08 Dec 2020
The agri sector begun 2021 in the midst of an unprecedented set of circumstances. But if 2020 was the year of COVID-19 disruption and the challenges this created for the industry, then 2021 is shaping up as a year of cautious optimism.
While the COVID-19 pandemic will continue to play a role in the fortunes of the sector, a number of other factors - largely driven by good seasonal conditions - will arguably have more impact and provide the basis for a strong year for many stakeholders in several different agri supply chains.
"Heading into 2021, the potential for further disruptions from COVID-19 is never far away.”
Since the start of the pandemic in early 2020, Australia’s agri sector has faced many potential challenges, particularly in terms of labour availability, maintaining operation of key facilities such as saleyards and processors, as well as transport and logistics across domestic and international borders.
Through a concerted and collaborative effort between industry bodies, agribusinesses and different levels of government, the sector emerged from the peak of the disruption as one of the industries least affected.
Heading into 2021, the potential for further disruptions from COVID-19 is never far away - a scenario which increases the need for agribusinesses and industries to accelerate their modernisation plans to further minimise any future impact on their business. In addition, the much discussed concentration risk with China continues to evolve and Australia’s wine and live seafood exports are significantly impacted.
Away from COVID-19, most agribusinesses continue to be thankful for the ongoing excellent season. Coming off two years of severe drought in many parts of Australia, the sight of green paddocks in February in many places or harvests delayed until January- which only served to further boost yields to near record territory - has set many farmers up for one of their best years on record.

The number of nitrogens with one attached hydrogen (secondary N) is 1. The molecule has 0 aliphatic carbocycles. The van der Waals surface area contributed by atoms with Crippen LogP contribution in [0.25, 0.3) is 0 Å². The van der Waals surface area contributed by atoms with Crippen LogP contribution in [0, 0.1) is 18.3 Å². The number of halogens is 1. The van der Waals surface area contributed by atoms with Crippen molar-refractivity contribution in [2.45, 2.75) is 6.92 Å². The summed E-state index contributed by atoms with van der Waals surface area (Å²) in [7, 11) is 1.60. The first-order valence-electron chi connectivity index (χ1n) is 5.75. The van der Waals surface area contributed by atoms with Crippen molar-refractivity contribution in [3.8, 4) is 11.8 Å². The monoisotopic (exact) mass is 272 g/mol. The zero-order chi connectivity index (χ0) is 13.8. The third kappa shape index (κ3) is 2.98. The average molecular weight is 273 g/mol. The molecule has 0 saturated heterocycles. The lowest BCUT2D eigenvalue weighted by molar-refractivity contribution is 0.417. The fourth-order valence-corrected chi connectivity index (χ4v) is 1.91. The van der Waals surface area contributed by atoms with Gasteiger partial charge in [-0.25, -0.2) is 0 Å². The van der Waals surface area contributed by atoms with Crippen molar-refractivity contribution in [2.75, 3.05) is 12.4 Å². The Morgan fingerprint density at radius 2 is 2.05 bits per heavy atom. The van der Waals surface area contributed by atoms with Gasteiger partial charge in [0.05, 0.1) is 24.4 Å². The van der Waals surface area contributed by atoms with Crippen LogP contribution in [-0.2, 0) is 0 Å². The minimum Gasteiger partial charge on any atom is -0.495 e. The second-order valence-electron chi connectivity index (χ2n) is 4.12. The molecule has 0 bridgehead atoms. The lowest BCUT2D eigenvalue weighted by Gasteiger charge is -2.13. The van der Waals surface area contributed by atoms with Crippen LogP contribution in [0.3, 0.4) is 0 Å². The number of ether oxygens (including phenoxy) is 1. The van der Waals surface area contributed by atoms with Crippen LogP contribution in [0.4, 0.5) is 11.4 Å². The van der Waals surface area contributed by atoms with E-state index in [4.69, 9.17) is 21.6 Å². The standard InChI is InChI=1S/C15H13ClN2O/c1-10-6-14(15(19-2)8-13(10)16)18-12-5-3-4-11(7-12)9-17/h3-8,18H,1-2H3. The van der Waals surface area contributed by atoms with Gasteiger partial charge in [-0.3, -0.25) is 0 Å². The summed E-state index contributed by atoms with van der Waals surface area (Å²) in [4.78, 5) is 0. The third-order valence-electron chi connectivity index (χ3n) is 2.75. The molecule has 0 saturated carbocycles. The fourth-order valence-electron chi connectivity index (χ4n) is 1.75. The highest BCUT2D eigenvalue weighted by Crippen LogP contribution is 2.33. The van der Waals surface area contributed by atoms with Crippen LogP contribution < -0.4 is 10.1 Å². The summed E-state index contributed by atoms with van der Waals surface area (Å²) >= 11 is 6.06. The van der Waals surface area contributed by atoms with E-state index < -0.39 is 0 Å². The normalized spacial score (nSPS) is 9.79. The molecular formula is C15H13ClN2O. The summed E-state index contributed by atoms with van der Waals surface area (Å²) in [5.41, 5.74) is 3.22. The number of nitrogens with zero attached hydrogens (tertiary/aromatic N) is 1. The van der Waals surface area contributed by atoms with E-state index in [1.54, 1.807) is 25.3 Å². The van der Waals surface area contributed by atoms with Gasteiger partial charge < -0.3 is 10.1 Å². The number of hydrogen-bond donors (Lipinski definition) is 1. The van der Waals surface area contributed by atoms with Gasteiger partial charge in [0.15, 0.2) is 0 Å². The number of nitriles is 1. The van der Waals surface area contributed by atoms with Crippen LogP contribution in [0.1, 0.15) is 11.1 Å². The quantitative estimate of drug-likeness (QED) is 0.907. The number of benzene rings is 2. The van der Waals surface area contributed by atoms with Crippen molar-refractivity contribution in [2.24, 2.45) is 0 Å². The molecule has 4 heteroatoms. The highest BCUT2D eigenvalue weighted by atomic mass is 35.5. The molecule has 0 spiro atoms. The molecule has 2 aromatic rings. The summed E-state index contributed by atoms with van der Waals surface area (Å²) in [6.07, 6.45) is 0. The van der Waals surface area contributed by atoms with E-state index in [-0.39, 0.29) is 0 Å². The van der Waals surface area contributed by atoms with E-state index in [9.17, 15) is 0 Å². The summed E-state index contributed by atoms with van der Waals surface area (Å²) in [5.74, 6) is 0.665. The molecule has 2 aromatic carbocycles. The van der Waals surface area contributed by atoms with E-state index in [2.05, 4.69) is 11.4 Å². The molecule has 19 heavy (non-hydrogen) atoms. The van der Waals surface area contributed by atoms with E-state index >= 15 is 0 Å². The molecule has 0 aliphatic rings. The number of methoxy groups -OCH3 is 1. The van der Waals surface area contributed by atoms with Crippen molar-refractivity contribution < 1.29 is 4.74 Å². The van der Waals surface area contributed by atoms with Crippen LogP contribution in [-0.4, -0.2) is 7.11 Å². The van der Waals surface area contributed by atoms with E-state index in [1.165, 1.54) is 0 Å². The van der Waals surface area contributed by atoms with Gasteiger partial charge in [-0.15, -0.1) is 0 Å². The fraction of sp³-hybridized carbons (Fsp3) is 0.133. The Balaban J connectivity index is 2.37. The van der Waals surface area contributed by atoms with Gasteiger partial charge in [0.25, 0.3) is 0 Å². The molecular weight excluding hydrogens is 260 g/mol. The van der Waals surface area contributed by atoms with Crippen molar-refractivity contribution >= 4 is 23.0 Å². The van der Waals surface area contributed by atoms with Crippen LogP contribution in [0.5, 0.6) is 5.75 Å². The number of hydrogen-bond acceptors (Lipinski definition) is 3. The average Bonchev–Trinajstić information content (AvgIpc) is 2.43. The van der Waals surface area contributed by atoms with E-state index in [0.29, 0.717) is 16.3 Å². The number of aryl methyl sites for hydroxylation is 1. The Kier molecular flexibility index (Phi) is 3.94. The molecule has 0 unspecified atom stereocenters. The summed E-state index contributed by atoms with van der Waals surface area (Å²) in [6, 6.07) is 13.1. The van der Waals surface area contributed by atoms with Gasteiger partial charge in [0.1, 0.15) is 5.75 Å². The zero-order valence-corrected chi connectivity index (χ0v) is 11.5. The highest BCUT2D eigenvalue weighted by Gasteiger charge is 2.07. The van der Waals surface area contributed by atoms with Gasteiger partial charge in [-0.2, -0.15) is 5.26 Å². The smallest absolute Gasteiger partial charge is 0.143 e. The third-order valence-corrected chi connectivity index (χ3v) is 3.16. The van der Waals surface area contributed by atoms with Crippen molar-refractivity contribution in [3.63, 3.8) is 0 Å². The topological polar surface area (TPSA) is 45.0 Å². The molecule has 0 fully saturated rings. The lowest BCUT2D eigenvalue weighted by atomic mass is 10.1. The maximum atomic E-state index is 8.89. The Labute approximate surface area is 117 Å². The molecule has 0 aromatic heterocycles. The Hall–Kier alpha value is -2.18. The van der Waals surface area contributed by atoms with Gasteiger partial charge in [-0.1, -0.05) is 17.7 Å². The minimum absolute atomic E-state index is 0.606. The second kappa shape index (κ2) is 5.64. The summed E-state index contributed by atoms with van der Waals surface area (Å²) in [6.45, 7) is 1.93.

Through a positive combination of circumstances, most agri sectors are also seeing some of the highest prices for their output in years. Whether grain prices being pushed up by tightening offshore supply and strong global demand or sheep and cattle prices going from strength to strength on the back of strong restocking activity, many producers will now find themselves in a financial position to consider debt repayment and possibly implement new expansions or strategies on their operations, further enhancing the productivity of the sector.
That said, while the high prices are a benefit for many, they also undeniably provide challenges for others in the supply chain, including some graziers seeking to restock, as well as feedlotters and processors looking for a sustainable margin. In addition, the record prices also require many in the market to re-examine their own business strategies to manage the eventuality that values recede to a reasonable extent in coming months. Consideration should be given to where we are in the cycle in what is a long-term, capital intensive industry.
Globally, a number of the issues which will affect the Australian agri sector in coming months still have much more to play out. The trade issues between Australia and China may have gone quiet but remain active while any impacts on global agri trade of the change of administration in the US will begin to take shape this year. At the same time, as consumers globally continue their economic recovery from the worst of COVID-19, a pick-up in demand may well flow back through Australian agri trade supply chains.
If 2020 was the year the agri sector was taken by surprise, yet reacted admirably, then 2021 should be the year where it is positioned to not just build on what it has learned but capitalise on the new opportunities available to it. If we could just get a follow up season to assist….
Mark Bennett is Head of Australian Agribusiness at ANZ
The views and opinions expressed in this communication are those of the author and may not necessarily state or reflect those of ANZ.
08 Dec 2020
12 Jan 2021